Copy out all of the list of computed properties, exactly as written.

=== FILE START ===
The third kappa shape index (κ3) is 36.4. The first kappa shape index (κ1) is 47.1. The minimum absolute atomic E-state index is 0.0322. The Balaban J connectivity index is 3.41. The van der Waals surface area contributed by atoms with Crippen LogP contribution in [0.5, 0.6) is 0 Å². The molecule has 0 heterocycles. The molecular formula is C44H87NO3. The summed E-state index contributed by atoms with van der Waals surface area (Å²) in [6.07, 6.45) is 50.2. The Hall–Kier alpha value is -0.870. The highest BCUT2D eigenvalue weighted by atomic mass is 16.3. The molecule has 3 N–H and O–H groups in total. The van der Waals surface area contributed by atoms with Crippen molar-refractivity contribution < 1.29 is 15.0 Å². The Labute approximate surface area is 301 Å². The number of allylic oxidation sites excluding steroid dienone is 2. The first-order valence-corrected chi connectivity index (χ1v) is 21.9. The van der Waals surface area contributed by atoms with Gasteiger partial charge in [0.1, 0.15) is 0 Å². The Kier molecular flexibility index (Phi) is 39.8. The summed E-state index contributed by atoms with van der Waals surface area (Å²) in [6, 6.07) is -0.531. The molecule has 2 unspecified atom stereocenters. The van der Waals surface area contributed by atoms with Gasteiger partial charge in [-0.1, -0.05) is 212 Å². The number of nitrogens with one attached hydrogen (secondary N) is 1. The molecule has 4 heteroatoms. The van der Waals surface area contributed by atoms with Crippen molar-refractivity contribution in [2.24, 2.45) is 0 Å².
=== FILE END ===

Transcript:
The third kappa shape index (κ3) is 36.4. The first kappa shape index (κ1) is 47.1. The minimum absolute atomic E-state index is 0.0322. The Balaban J connectivity index is 3.41. The van der Waals surface area contributed by atoms with Crippen LogP contribution in [0.5, 0.6) is 0 Å². The molecule has 0 heterocycles. The molecular formula is C44H87NO3. The summed E-state index contributed by atoms with van der Waals surface area (Å²) in [6.07, 6.45) is 50.2. The Hall–Kier alpha value is -0.870. The highest BCUT2D eigenvalue weighted by atomic mass is 16.3. The molecule has 3 N–H and O–H groups in total. The van der Waals surface area contributed by atoms with Crippen molar-refractivity contribution < 1.29 is 15.0 Å². The Labute approximate surface area is 301 Å². The number of allylic oxidation sites excluding steroid dienone is 2. The first-order valence-corrected chi connectivity index (χ1v) is 21.9. The van der Waals surface area contributed by atoms with Gasteiger partial charge in [0.1, 0.15) is 0 Å². The Kier molecular flexibility index (Phi) is 39.8. The summed E-state index contributed by atoms with van der Waals surface area (Å²) in [6, 6.07) is -0.531. The molecule has 2 unspecified atom stereocenters. The van der Waals surface area contributed by atoms with Gasteiger partial charge in [-0.1, -0.05) is 212 Å². The number of nitrogens with one attached hydrogen (secondary N) is 1. The molecule has 4 heteroatoms. The van der Waals surface area contributed by atoms with Crippen molar-refractivity contribution in [2.24, 2.45) is 0 Å².